Migrated from eDJGroupInc.com. Author: Barry Murphy. Published: 2010-03-24 14:14:47  Despite the fact that few real standards exist in the eDiscovery market, I think we can finally put one argument to rest – corporations are taking eDiscovery in-house.   The Fulbright’s Sixth Annual Litigation Trends Survey from Fulbright & Jaworksi showed that 48% of respondents are in-sourcing some eDiscovery activities in an effort to reduce costs.  Another survey from Enterprise Strategy Group and Clearwell Systems also notes that 48% of respondents have active projects to in-source some eDiscovery activities and another 36% have plan to do so within the next 12 months.At first glance, less than half of corporations indicating plans to in-source does not seem like a significant trend.  But, in my experience, many of the respondents in these surveys (legal department folks, primarily) aren’t aware of all the activities underway in IT and don’t always realize that projects such as email archiving are almost always driven by eDiscovery.  The other factor is that legal tends to think of eDiscovery more in terms of review and many legal departments continue to see review as a function of the law firm (which, in many cases, it is).  That helps to explain why the numbers in these surveys aren’t larger.  But, virtually anyone in-the-know will admit that more and more of eDiscovery is going in-house.So, what does it mean to take eDiscovery in-house?  The way I see it, the movement in-house consists of the acquisition of tools for information management, identification, collection, preservation, processing, and some element of review and analysis (the left side of the EDRM) and active participation in managing the cost of review.  Now, this does not mean that taking eDiscovery activities “in-house” means that no external expertise is required or that all purchases will be of on-premise software.  Rather, this points to a shift in how organizations manage eDiscovery.I’ve got a real world example that puts the notion of “in-house” vs. “outsource” into perspective.  I did some work with a Fortune 1000 organization that wanted to curb rising eDiscovery costs.  After getting legal and IT on the same page (a GREAT first step, by the way), this organization chose to implement content archiving as a way to streamline identification, preservation, and collection.  The archiving project covered email and file system content.  This gave the organization in-house control over identifying, preserving, and collecting all email and file system content.  In reality, there is way more content within the organization.  In matters that extend beyond archived content, the organization brings in specialized expertise.  In one case, they worked with a firm that specialized in backup tape restoration.  In that sense, they are outsourcing some eDiscovery activities.  However, I would argue that the organization has take in-house control of – and responsibility for – the eDiscovery process itself.Not only did this organization move to in-source activities on the left side of the EDRM, but it also sought to better control the costs associated with review.  This organization used the capabilities of its archiving platform to conduct a low level of early case assessment (ECA). Basically, after running searches through archived content, the organization would have a good sense of the amount of potentially responsive data and the potential cost of going forward with a case.  Armed with this information, the organization could make decisions based on the economic impact of a matter.This particular organization did not have a huge staff of internal litigators, so linear document review was a function provided by external law firms.  This organization, in concert with its major law firm providers, chose an external eDiscovery service provider (or EDD service provider, if you like) that delivered a software-as-a-service (SaaS) review tool.  Is this outsourcing?  I some senses, yes, but in the more realistic sense, I would say no.  This organization is maintaining control of the process and ownership of the process, while getting external expertise as needed.  Both insourcing and outsourcing will be necessary in order for eDiscovery to be optimized.My hope is that the in-source versus outsource argument will cool off and that organizations will realize that they need to put in place an infrastructure that allows them to efficiently manage information.  Whether they buy on-premise software or use a third party to manage information, what’s crucial is to take responsibility for information management – they need to “in-house” ownership of the process.  It’s no longer acceptable to simply ignore the problem and hope to place blame on others down the road.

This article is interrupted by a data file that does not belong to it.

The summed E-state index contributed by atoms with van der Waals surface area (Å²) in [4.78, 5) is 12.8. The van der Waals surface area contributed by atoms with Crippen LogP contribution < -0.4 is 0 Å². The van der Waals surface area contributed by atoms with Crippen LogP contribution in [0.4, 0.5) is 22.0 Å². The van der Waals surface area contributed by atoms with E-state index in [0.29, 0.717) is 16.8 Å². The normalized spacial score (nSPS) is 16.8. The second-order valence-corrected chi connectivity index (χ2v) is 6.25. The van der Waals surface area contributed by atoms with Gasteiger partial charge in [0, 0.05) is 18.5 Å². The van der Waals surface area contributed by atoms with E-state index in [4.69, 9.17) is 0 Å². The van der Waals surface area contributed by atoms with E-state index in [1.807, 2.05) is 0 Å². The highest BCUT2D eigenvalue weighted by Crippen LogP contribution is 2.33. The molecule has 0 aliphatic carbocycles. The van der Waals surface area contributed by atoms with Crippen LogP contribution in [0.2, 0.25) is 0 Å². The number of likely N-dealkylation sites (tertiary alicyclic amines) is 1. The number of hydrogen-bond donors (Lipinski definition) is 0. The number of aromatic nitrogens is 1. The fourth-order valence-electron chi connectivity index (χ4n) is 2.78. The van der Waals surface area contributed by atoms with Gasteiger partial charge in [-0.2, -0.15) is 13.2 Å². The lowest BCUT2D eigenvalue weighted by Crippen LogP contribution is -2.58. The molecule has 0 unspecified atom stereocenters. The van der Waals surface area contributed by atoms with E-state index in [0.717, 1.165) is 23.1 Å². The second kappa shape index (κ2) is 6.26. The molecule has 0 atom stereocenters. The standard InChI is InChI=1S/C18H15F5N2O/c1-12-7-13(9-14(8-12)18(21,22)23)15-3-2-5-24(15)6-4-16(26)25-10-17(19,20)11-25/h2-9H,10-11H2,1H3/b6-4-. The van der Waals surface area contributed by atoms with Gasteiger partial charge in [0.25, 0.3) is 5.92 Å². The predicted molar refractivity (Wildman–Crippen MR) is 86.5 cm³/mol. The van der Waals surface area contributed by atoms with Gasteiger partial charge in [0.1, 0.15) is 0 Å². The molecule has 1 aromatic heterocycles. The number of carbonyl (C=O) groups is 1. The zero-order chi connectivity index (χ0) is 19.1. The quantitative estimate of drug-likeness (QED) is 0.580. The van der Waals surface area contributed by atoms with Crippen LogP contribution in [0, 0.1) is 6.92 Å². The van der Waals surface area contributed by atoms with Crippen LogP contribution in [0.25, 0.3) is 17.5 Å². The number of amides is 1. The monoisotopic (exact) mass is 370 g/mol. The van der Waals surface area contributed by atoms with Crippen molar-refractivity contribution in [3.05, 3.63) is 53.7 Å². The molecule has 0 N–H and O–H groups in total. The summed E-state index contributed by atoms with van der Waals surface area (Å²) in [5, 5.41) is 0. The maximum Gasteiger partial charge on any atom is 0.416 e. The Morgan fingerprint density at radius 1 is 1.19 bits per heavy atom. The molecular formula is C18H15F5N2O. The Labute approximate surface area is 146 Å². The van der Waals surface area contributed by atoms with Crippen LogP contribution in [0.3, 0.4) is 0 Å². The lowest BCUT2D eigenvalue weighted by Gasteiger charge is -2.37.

0 0 votes
Article Rating